The 2020–2021 school year is sure to go down in history. For high school seniors everywhere, this was not the way they envisioned spending their last year of school — virtually and missing the traditional activities that bring their high school year to a satisfying end.

Despite the unexpected start to the school year, it will be a memorable one for 18-year-old high school senior Connor Fair. Fair, who is a trans man, was crowned homecoming king last month at Riverwood International Charter School (RICS) in Fulton County. He made history as the first transgender man to win homecoming king in Georgia.

When one of his friends suggested that they all — a group of gender nonconforming and transgender friends — run for homecoming court, Fair recalled in an interview with Georgia Voice, “I thought it was the most absurd thing I had ever heard in my life.”

A few days later, though, he received a grade level group text message asking who was running for homecoming court. On the spur of the moment, Fair texted back that he was, and nominated his female friend as a running mate.

“I really just threw it out there,” Fair recalled with a chuckle.

Not long after putting his name out as a candidate, Fair got a message in the group chat from the female friend he had nominated. She had received an email telling her that she made homecoming court. In that moment, he recalled he wasn’t surprised that she made it, “because she’s a cis girl.” But he checked his own email and, in the middle of a Spirit Halloween store, found out that he too had made the court. “In the middle of the Spirit store I was freaking out,” Fair recalled. “’Oh my god! I just made homecoming court!’”

He had low expectations, but was simply “happy to be nominated.” Fair was nominated along with three other boys, all of whom were popular — and cisgender. “I thought, ‘oh no, this is never happening in a million years,’” he said.

Friday, October 16 was the day everyone had been waiting for: Homecoming 2020. “I was all dressed up, and I was excited to be there in the environment of the homecoming court and knowing that I did that if nothing else,” Fair recalled. His mother, little sister and girlfriend were also there to take part in the moment.

Fair, dressed in an iridescent red button-up shirt, black cargo pants and sparkly combat boots, made his way to walk across the football field. He noticed the other guys and their parents looking at him, but comfortable in his masculinity, Fair walked with confidence to his spot on the field to line up for the kings.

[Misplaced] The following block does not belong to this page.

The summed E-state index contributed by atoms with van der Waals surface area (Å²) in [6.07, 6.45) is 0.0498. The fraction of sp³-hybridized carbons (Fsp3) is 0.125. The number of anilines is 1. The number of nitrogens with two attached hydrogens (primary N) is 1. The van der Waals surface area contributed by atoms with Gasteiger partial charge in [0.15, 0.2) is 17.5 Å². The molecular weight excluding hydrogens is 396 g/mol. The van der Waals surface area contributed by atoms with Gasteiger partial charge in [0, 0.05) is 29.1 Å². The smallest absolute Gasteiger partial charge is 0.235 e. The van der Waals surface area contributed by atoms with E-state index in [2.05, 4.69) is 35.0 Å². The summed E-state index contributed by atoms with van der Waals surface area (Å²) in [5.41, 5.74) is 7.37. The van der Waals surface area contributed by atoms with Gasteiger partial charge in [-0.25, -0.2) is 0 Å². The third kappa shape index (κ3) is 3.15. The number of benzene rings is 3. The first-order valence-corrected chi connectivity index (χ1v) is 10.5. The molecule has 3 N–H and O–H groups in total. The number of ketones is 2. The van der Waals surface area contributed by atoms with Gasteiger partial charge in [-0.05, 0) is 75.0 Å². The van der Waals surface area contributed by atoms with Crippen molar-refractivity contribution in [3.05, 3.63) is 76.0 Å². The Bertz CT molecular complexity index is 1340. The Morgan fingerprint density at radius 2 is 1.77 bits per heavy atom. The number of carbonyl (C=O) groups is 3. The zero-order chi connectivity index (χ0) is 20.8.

“I was very nervous,” he said. “I just remembered walking down the field and my girlfriend looked at me and said, ‘You’re going to do great.’ I told her, ‘No way am I going to get it, but I’ve done something big here today.’”

Then, he heard his name. He won homecoming king.

“It was such a surreal experience,” Fair said. “I’m glad I had a mask on because my face, I was just flabbergasted. The other guys looked over at me confused, but they clapped.”

“It was a really amazing experience,” he added. “Dealing with transphobia in the public school setting was definitely hard. It’s been a long three years. I came out during my freshman year, but to have something like that happen was definitely amazing.”

Fair experienced some transphobia and negativity from some teachers and staff after coming out freshman year. “I definitely think any teachers or staff who are transphobic, it’s definitely a message [to them] that your time is over,” Fair said of his win and the overwhelming support of the student body. “This isn’t the status quo anymore. People accept me for who I am. You’re going to get with the times or not. You’re outnumbered at this point.”

“I was also very grateful for the staff who planned our homecoming and that this wasn’t another story of a trans man being put on the female ballot. I’m very grateful for that,” he said. “We are moving in a better direction. Regardless of how you feel or whatever connection you have to your transphobic ideas people are growing and changing and you have to change with the times as well.”

According to Fair, his biggest win of the night was the opportunity to make RICS a better place for other LGBTQ students. “Even if our school wasn’t the best for me when I got there, I want it to be 10 times better for the next person who does have to go through this,” Fair said. “It’s hard enough having to accept who you are and worrying about your family and friends. School shouldn’t be a part of you not wanting to be who you are.”

“This was a big win for the overall trans and gender nonconforming community,” Fair said. “I know that it can be hard these days. You see a lot of things on the news where a lot of gender nonconforming and LGBTQ people in general are being divided and used for political points and a lot of people are not standing with us, but for every person who doesn’t accept you there are five people who do.”

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